Oriolia bernieri

Passeriformes Order – Vangidae family

The Bernier’s Vanga is endemic to Madagascar. It is the sole member of the genus Oriolia and the species is sexually dimorphic. It occurs in the lowland evergreen humid forest in NE Madagascar.
This species is able to cling to almost vertical tree trunks like a woodpecker, thanks to the sharp, strongly curved claws. Alongside other vanga species, the Bernier’s Vanga fills niches that are occupied by Picidae in other parts of the world.
The Bernier’s Vanga is threatened by loss and degradation of forest habitat, involving decrease of the population. In spite of its presence in several protected areas, the future of this species is threatened with increasing human population and forest destruction. It is currently classified as Vulnerable.

Length: 23 cm
Weight: 52-59 g

The Bernier’s Vanga adult male has black plumage overall with blue-green sheen on head, body, tertials, upperwing-coverts and uppertail. The flight feathers are brownish-black but the secondaries have narrow black edges.
On the underparts, the underwing-coverts are black with blue-green sheen. The undertail feathers are blackish-brown.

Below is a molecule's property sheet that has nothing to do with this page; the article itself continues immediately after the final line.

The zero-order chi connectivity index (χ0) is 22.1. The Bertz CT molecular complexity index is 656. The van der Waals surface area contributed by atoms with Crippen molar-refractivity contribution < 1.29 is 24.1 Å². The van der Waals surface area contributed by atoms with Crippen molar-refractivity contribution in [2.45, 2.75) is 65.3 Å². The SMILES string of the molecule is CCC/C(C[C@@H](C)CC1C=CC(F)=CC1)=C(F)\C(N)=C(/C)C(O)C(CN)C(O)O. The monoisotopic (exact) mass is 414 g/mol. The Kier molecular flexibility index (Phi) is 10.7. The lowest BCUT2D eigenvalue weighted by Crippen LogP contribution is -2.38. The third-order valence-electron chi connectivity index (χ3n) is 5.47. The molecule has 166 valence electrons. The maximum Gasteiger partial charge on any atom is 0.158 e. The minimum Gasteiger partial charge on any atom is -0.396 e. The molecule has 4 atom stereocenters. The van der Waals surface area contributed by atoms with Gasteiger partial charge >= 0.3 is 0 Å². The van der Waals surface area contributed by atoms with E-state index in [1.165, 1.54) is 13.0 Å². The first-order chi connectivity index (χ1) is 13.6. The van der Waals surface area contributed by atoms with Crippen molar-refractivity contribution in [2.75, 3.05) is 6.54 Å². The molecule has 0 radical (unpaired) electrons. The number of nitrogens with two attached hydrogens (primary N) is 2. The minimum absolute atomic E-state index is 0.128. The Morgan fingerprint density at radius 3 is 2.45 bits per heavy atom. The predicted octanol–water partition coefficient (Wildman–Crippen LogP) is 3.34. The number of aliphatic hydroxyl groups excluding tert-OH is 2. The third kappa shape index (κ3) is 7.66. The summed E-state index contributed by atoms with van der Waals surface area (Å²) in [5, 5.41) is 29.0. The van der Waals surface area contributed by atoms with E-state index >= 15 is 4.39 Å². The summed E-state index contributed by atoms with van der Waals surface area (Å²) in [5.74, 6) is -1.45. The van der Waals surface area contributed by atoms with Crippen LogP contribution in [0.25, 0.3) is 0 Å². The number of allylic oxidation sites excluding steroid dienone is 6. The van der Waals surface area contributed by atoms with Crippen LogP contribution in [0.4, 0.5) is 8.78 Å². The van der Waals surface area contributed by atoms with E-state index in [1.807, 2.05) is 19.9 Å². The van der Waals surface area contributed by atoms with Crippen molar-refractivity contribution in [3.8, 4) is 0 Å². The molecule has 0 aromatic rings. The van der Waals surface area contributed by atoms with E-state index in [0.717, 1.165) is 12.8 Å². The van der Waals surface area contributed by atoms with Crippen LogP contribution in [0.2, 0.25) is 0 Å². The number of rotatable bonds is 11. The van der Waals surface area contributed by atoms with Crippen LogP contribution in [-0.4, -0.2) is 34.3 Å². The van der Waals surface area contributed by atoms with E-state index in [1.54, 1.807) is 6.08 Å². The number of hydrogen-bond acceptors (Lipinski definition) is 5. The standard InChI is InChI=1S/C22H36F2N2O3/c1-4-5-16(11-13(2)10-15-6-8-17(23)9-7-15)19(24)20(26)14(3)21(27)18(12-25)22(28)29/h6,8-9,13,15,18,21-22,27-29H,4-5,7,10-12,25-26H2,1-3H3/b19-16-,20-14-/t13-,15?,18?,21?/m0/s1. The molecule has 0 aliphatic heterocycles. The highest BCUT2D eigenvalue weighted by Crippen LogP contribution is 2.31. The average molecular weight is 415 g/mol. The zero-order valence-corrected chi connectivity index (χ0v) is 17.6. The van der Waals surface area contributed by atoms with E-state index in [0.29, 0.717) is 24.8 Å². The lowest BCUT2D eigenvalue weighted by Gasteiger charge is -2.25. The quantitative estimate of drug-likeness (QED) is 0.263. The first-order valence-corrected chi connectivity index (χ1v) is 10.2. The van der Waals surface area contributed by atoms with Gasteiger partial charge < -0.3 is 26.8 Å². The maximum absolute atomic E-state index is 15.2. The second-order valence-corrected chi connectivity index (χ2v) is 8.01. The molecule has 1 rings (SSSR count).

The stout, conical bill is pale blue-grey. The eyes are greyish-white. Legs and feet are pale grey.

The Bernier’s Vanga adult female has dark, tan-rufous plumage. On upperparts and breast, almost all feathers are finely barred black, forming spotted or scaled pattern. This colour is brighter on the wings. The uppertail is rufous-brown whereas the underside is duller and more greyish. The underwing is rufous with finely barred underwing-coverts. The underparts are paler than upperparts, with regular blackish barring. Bill, eyes, legs and feet are like in male.
The juvenile/immature resembles female, but it has dark brown eyes, not whitish.  

The Bernier’s Vanga occurs in restricted range in NE Madagascar, in Marojely National Park S to about R Rianala.

The Bernier’s Vanga is confined to undisturbed, primary tracts of humid, evergreen forest. The species is visible up to 1,000 metres of elevation.

The Bernier’s Vanga gives distinctive, harsh “schick” repeated several times. We can also hear a loud “chew”.
The wings produce a loud, whirring sound in flight.